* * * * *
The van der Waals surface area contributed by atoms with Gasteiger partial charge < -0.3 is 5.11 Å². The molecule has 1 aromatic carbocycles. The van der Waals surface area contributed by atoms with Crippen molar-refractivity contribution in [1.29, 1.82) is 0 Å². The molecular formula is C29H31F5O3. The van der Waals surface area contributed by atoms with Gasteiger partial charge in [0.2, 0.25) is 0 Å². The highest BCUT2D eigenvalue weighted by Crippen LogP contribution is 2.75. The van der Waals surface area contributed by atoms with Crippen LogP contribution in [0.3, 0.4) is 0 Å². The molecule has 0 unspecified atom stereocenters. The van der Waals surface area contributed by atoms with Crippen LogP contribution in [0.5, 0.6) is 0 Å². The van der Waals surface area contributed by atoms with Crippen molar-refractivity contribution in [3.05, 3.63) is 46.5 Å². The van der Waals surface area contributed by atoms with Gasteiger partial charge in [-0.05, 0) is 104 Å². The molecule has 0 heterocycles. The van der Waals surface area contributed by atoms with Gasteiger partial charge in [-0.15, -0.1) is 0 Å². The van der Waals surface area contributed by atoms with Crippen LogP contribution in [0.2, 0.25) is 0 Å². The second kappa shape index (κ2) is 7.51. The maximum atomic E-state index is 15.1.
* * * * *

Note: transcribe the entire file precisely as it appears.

The van der Waals surface area contributed by atoms with Gasteiger partial charge < -0.3 is 5.11 Å². The molecule has 1 aromatic carbocycles. The van der Waals surface area contributed by atoms with Crippen molar-refractivity contribution in [1.29, 1.82) is 0 Å². The molecular formula is C29H31F5O3. The van der Waals surface area contributed by atoms with Gasteiger partial charge in [0.2, 0.25) is 0 Å². The highest BCUT2D eigenvalue weighted by Crippen LogP contribution is 2.75. The van der Waals surface area contributed by atoms with Crippen LogP contribution in [0.3, 0.4) is 0 Å². The molecule has 0 unspecified atom stereocenters. The van der Waals surface area contributed by atoms with Crippen LogP contribution in [0.5, 0.6) is 0 Å². The van der Waals surface area contributed by atoms with Crippen molar-refractivity contribution in [3.05, 3.63) is 46.5 Å². The van der Waals surface area contributed by atoms with Gasteiger partial charge in [-0.05, 0) is 104 Å². The molecule has 0 heterocycles. The van der Waals surface area contributed by atoms with Gasteiger partial charge in [-0.15, -0.1) is 0 Å². The van der Waals surface area contributed by atoms with Crippen LogP contribution in [0.2, 0.25) is 0 Å². The second kappa shape index (κ2) is 7.51. The maximum atomic E-state index is 15.1.